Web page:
New telescope makes Halifax a dominant force for astronomy

November 10, 2014

Saint Mary's University is celebrating the installation of a brand new telescope on campus that's poised to make Halifax, Nova Scotia, the center of astronomy in all of Atlantic Canada, according to CBC News. Taking up residence in the Burke-Gaffney Observatory, the Planewave 0.6-metre CDK24 telescope brings a whole new level of sophistication and quality to the university's stargazing capabilities, as well as gaining the honour of being the second-largest telescope in all of Canada's universities.

The apparatus is already generating a lot of buzz throughout the astronomy industry in Nova Scotia, but other advanced features position the telescope as a useful tool people from all over the world can enjoy.

The potential of the Planewave

The Planewave is replacing a 40-year old telescope, giving astronomers, students and space enthusiasts the ability to see objects hurling through the cosmos in a whole new caliber. Aside from its increases in size and image quality, there's one characteristic in particular that's getting people excited for the new telescope.

The Planewave will be the first such instrument in the world with the capability to communicate with people using social media, reported Global News. Using social platforms such as Facebook and Twitter, people can send the telescope requests for pictures of certain areas and objects in the night sky.

The device will then turn to the desired location and take a picture, promptly replying to whoever made the inquiry.

"A member of the public anywhere in the world could send the observatory a tweet and say 'Take a picture of such and such a galaxy,'" Dave Lane, the observatory's director, told the source.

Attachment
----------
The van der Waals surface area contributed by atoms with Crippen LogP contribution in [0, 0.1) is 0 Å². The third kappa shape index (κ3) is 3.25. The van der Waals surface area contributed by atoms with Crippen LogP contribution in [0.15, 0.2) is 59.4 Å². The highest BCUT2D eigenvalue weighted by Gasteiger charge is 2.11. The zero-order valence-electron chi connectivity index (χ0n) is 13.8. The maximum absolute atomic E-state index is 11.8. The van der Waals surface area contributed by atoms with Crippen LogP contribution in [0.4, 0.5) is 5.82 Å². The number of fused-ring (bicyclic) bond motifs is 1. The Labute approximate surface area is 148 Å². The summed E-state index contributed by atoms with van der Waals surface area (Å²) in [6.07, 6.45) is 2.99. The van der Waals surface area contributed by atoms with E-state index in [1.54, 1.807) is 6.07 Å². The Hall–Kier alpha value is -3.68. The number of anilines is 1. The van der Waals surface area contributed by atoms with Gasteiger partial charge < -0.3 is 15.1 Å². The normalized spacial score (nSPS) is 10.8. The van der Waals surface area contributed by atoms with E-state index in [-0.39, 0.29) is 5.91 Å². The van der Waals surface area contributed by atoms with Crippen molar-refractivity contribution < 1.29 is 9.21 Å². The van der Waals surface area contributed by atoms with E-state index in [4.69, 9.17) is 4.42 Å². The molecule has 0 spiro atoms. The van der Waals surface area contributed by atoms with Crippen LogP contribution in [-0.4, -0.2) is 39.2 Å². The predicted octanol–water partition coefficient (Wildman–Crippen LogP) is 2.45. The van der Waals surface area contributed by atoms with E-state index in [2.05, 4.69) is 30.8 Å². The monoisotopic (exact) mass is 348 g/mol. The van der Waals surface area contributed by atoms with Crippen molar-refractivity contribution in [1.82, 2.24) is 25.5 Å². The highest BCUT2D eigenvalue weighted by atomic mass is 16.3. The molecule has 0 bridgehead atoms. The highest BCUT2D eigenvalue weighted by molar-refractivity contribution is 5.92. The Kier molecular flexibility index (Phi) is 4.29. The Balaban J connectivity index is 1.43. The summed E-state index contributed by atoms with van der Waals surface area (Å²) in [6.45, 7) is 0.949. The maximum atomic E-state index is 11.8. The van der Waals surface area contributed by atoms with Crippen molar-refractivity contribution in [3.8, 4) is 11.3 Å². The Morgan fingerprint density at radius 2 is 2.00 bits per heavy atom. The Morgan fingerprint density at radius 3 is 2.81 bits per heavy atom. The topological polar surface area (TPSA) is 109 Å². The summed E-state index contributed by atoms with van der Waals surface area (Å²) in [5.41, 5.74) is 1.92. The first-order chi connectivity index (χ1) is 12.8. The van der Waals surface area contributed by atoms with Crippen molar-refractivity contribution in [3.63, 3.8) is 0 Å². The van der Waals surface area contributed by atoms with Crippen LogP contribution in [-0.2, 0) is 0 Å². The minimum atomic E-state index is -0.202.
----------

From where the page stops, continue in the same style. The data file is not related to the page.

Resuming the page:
This kind of engagement is hoped to foster more interest in astronomy, getting people curious about what lies among the stars. With the ability to see light across the universe that's 2.5 billion light years away, users can essentially create their own unique images in resolutions never available to them before. People no longer will have to rely on stock images found online to see a certain celestial body.

Inspiring the youth of the country

The real goal of the Planewave telescope is to stir the imagination of Canada's youth and beyond. The instrument was purchased using funds donated by Dr. Robert Medjuck, whom the telescope is named after, and his wife, added CBC News.

While Medjuck himself isn't a connoisseur of astronomy, he understands the need for students to have the necessary equipment to learn and pursue their interests.

"Saint Mary's students' curiosity about the universe is inspiring and infectious. One look through the new telescope and one appreciates the importance of scientific discovery — and astronomy in particular," Medjuck said in a news release.

The new telescope will serve as a tool to teach interested students, and through guided tours and scheduled viewing nights, school-aged children and members of the local community have a chance to experience its power as well.

The Planewave reinforces the belief that Halifax and Atlantic Canada are ideal destinations for anyone with a fascination for astronomy. When the telescope's ability to connect with people all over the world through social media comes online and advances further, enthusiasts will be able to wield the new device no matter where they are.

This new aspect of interacting with scientific equipment may be all that's needed to inspire young minds into the field. As the only instrument on the planet with these connected qualities, the Planewave certainly sets Halifax apart from other astronomical institutions around the globe.

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